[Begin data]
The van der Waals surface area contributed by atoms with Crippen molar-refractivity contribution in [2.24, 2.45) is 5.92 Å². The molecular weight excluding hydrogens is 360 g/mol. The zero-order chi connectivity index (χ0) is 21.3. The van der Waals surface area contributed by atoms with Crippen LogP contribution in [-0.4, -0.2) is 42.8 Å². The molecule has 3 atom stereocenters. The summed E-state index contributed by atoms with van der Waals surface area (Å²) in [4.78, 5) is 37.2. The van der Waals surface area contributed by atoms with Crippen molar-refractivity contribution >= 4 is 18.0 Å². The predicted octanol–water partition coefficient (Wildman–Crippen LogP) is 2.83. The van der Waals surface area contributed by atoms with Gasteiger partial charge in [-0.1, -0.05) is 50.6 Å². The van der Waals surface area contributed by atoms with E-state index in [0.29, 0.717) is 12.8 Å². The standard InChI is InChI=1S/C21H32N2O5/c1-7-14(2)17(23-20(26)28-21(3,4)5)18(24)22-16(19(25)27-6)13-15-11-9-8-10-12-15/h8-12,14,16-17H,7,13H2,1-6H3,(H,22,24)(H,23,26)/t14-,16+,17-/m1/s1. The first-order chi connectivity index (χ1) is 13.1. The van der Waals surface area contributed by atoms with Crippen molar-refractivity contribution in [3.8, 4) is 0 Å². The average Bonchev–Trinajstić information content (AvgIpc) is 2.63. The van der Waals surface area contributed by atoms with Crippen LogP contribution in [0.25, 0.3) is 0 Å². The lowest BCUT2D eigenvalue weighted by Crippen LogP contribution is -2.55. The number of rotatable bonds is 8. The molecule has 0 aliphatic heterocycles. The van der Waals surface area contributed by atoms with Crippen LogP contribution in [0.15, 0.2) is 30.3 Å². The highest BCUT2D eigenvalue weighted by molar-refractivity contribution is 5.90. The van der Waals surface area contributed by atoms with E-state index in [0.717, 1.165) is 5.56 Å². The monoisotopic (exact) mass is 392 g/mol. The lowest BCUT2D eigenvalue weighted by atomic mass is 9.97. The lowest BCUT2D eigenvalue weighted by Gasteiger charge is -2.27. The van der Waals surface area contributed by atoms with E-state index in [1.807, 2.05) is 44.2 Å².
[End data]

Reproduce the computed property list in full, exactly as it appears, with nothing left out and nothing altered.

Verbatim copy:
The van der Waals surface area contributed by atoms with Crippen molar-refractivity contribution in [2.24, 2.45) is 5.92 Å². The molecular weight excluding hydrogens is 360 g/mol. The zero-order chi connectivity index (χ0) is 21.3. The van der Waals surface area contributed by atoms with Crippen LogP contribution in [-0.4, -0.2) is 42.8 Å². The molecule has 3 atom stereocenters. The summed E-state index contributed by atoms with van der Waals surface area (Å²) in [4.78, 5) is 37.2. The van der Waals surface area contributed by atoms with Crippen molar-refractivity contribution >= 4 is 18.0 Å². The predicted octanol–water partition coefficient (Wildman–Crippen LogP) is 2.83. The van der Waals surface area contributed by atoms with Gasteiger partial charge in [-0.1, -0.05) is 50.6 Å². The van der Waals surface area contributed by atoms with E-state index in [0.29, 0.717) is 12.8 Å². The standard InChI is InChI=1S/C21H32N2O5/c1-7-14(2)17(23-20(26)28-21(3,4)5)18(24)22-16(19(25)27-6)13-15-11-9-8-10-12-15/h8-12,14,16-17H,7,13H2,1-6H3,(H,22,24)(H,23,26)/t14-,16+,17-/m1/s1. The first-order chi connectivity index (χ1) is 13.1. The van der Waals surface area contributed by atoms with Crippen molar-refractivity contribution in [3.8, 4) is 0 Å². The average Bonchev–Trinajstić information content (AvgIpc) is 2.63. The van der Waals surface area contributed by atoms with Crippen LogP contribution in [0.25, 0.3) is 0 Å². The lowest BCUT2D eigenvalue weighted by Crippen LogP contribution is -2.55. The number of rotatable bonds is 8. The molecule has 0 aliphatic heterocycles. The van der Waals surface area contributed by atoms with Crippen LogP contribution in [0.15, 0.2) is 30.3 Å². The highest BCUT2D eigenvalue weighted by molar-refractivity contribution is 5.90. The van der Waals surface area contributed by atoms with E-state index in [0.717, 1.165) is 5.56 Å². The monoisotopic (exact) mass is 392 g/mol. The lowest BCUT2D eigenvalue weighted by atomic mass is 9.97. The lowest BCUT2D eigenvalue weighted by Gasteiger charge is -2.27. The van der Waals surface area contributed by atoms with E-state index in [1.807, 2.05) is 44.2 Å².